AAMC thinks you can see 3bp resolution in Gel Electrophoresis? (B/B Section Bank Spoilers)

DerDudelsack

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Anyone else have issues with this problem on the AAMC B/B Section Bank? The answer says the best way to distinguish between alternative splicing here is to do gel electrophoresis with the cDNA, amplifying with primers specific to exons 1 and 4. Is it just me or is the AAMC crazy for thinking that you're going to see the 3bp difference in size with gel electrophoresis?
 
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DrHart

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I won't lie, going through the q packs and section bank... there are definitely a few really crappy questions. I remember this as one of them. I think this was a question where elimination of other answers was more useful.
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You can rule out C and D because genomic DNA won't indicate where splicing takes place.
B was tough. Working with mRNA is hard (cDNA is more stable). If you probe for exon 3, you'll get a result for the 16 residue (exons 1, 3, 4) but a blank result for the 17 residue (exons 1, 2, 4).
With option A you can directly compare two band sizes (in theory, I know 3bp would take a long time to resolve). The point is you design the experiment to get positive data when both isoforms are present - not just positive data when one isoform is present and negative data when the other one is present.
****ty question imo
 
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Jul 15, 2015
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If you run it long enough, you can see anything.
This is not true at all.

The problem with conventional gel electrophoresis is that ethidium bromide and DNA run in opposite directions along the gel. Even the more modern DNA intercalating molecules like SYBR dyes won't stain for more than ~60 mins without running toward the negative terminal of the rig. Thus, there is only a relatively small window of time during which you can separate DNA, and no one can achieve 3bp resolution with a gel. You need sequencing technology to achieve that sort of precision.
 
Jul 15, 2015
101
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Pre-Medical
View attachment 208267
Anyone else have issues with this problem on the AAMC B/B Section Bank? The answer says the best way to distinguish between alternative splicing here is to do gel electrophoresis with the cDNA, amplifying with primers specific to exons 1 and 4. Is it just me or is the AAMC crazy for thinking that you're going to see the 3bp difference in size with gel electrophoresis?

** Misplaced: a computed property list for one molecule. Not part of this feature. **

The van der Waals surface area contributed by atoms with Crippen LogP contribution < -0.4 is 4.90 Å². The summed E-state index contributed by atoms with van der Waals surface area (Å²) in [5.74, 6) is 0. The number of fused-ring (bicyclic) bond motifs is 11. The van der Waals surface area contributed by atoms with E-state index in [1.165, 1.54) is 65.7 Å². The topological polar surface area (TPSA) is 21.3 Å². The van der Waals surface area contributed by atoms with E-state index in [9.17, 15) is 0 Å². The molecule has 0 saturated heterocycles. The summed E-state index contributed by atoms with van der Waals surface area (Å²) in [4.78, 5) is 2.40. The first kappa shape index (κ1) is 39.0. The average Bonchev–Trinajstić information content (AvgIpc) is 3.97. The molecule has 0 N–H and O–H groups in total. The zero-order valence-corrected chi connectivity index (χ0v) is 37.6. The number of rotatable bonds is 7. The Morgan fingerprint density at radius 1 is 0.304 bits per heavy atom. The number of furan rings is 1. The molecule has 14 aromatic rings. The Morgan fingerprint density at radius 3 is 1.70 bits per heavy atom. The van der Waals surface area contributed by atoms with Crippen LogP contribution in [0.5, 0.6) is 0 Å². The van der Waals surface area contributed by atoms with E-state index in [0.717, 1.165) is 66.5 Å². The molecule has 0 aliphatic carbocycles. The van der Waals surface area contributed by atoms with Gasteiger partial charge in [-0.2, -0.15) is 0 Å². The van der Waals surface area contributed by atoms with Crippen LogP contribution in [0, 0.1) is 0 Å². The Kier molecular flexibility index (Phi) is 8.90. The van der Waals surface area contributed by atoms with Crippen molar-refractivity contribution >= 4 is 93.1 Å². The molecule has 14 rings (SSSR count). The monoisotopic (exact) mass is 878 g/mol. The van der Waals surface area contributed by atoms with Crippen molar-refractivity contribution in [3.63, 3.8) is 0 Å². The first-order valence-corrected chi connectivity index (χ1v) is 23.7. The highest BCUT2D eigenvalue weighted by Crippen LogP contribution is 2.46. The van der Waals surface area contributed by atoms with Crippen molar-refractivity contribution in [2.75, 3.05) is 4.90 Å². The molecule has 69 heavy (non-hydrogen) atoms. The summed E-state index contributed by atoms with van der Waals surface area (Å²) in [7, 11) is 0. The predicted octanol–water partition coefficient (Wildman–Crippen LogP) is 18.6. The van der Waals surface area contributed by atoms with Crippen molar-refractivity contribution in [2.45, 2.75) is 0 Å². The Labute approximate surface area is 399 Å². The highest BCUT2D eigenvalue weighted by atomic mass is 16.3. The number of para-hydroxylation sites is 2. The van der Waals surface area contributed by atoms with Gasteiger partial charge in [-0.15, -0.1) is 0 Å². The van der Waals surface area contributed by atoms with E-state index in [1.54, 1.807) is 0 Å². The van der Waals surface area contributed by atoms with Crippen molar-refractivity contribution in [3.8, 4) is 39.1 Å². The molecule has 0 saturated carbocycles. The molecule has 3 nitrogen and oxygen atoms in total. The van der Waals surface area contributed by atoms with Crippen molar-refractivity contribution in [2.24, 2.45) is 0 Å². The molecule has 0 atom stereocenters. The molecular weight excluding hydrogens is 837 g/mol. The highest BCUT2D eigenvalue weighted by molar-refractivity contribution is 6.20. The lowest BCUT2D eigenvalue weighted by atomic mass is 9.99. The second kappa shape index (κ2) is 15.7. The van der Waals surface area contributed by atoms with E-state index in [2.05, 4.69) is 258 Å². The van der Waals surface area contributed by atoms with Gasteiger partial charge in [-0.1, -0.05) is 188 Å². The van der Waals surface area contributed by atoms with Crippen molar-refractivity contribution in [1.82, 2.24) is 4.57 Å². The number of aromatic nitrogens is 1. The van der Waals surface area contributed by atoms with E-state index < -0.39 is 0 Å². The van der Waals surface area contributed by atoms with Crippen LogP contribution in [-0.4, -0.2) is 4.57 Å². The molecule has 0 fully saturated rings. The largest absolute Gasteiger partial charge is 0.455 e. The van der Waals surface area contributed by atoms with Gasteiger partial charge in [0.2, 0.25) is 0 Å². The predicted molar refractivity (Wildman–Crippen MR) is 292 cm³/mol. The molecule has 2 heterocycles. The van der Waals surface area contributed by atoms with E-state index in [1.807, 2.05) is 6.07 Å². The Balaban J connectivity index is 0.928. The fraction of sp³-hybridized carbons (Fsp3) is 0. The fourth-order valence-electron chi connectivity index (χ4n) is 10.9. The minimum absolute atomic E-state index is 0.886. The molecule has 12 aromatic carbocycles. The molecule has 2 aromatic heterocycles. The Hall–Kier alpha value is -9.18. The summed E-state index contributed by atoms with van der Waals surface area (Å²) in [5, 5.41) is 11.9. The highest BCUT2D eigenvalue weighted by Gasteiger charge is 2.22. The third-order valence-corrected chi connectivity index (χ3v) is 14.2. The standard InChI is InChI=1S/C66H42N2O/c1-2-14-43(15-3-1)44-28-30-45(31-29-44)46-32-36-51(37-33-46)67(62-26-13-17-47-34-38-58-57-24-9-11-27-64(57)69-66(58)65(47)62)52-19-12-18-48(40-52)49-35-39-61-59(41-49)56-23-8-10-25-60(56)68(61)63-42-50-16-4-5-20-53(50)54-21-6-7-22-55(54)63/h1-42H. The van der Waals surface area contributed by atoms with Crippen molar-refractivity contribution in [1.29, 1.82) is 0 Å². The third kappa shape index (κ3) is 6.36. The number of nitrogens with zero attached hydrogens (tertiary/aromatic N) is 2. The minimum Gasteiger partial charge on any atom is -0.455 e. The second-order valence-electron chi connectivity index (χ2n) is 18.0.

The question is ridiculous. I remember thinking the same thing when I saw it a few months ago.
 
Jul 30, 2016
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Pre-Medical
I won't lie, going through the q packs and section bank... there are definitely a few really crappy questions. I remember this as one of them. I think this was a question where elimination of other answers was more useful.
View attachment 208283
You can rule out C and D because genomic DNA won't indicate where splicing takes place.
B was tough. Working with mRNA is hard (cDNA is more stable). If you probe for exon 3, you'll get a result for the 16 residue (exons 1, 3, 4) but a blank result for the 17 residue (exons 1, 2, 4).
With option A you can directly compare two band sizes (in theory, I know 3bp would take a long time to resolve). The point is you design the experiment to get positive data when both isoforms are present - not just positive data when one isoform is present and negative data when the other one is present.
****ty question imo
SMH, I hated this question and many of the AAMC questions are this awful or worse. They're not scientifically wrong, per se, just really roundabout and, to me, illogical.

With these questions I end up having to literally eliminate the wrong answers, in order to arrive at a final answer I may not understand, but at least I have found problems with the other choices. This one though. Choice B would work right? Though it would be tougher to perform.

My best reasoning (the AAMC explanations suck, WHY?????) is because the question explicitly asks for a test that would indicate the presence of both isoforms, and that is the ONLY thing that makes choice A correct and choice B incorrect.

Am I crazy?
 

DrHart

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Jan 2, 2013
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SMH, I hated this question and many of the AAMC questions are this awful or worse. They're not scientifically wrong, per se, just really roundabout and, to me, illogical.

With these questions I end up having to literally eliminate the wrong answers, in order to arrive at a final answer I may not understand, but at least I have found problems with the other choices. This one though. Choice B would work right? Though it would be tougher to perform.

My best reasoning (the AAMC explanations suck, WHY?????) is because the question explicitly asks for a test that would indicate the presence of both isoforms, and that is the ONLY thing that makes choice A correct and choice B incorrect.

Am I crazy?
That was why I ended up going with A.
A would (theoretically) show you both isoforms on one gel. B would only show you one (You can't assume that a sample that doesn't probe is the other isoform - because there is no proof.)

Agreed that AAMC explanations are trash. I worked on a lot of EK problems and felt like their explanations were great. Started on AAMC content and felt like the explanations were useless.
 
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